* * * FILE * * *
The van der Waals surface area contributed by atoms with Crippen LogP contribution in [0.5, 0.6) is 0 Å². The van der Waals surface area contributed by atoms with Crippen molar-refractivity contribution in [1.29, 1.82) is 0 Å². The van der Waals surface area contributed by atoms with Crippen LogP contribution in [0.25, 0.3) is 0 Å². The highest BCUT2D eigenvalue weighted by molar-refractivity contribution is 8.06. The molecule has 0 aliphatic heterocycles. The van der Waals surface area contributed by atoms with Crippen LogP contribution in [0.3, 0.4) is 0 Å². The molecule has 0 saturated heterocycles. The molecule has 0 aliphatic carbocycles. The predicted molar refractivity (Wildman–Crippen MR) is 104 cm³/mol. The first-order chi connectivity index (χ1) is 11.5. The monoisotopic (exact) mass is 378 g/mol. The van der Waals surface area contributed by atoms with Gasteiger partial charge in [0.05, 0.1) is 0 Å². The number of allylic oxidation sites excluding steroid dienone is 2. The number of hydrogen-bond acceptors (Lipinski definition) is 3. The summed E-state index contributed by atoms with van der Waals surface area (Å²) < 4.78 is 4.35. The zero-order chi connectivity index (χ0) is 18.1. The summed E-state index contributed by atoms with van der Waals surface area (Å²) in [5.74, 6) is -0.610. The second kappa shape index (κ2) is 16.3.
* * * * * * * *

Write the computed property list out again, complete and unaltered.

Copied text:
The van der Waals surface area contributed by atoms with Crippen LogP contribution in [0.5, 0.6) is 0 Å². The van der Waals surface area contributed by atoms with Crippen molar-refractivity contribution in [1.29, 1.82) is 0 Å². The van der Waals surface area contributed by atoms with Crippen LogP contribution in [0.25, 0.3) is 0 Å². The highest BCUT2D eigenvalue weighted by molar-refractivity contribution is 8.06. The molecule has 0 aliphatic heterocycles. The van der Waals surface area contributed by atoms with Crippen LogP contribution in [0.3, 0.4) is 0 Å². The molecule has 0 saturated heterocycles. The molecule has 0 aliphatic carbocycles. The predicted molar refractivity (Wildman–Crippen MR) is 104 cm³/mol. The first-order chi connectivity index (χ1) is 11.5. The monoisotopic (exact) mass is 378 g/mol. The van der Waals surface area contributed by atoms with Gasteiger partial charge in [0.05, 0.1) is 0 Å². The number of allylic oxidation sites excluding steroid dienone is 2. The number of hydrogen-bond acceptors (Lipinski definition) is 3. The summed E-state index contributed by atoms with van der Waals surface area (Å²) < 4.78 is 4.35. The zero-order chi connectivity index (χ0) is 18.1. The summed E-state index contributed by atoms with van der Waals surface area (Å²) in [5.74, 6) is -0.610. The second kappa shape index (κ2) is 16.3.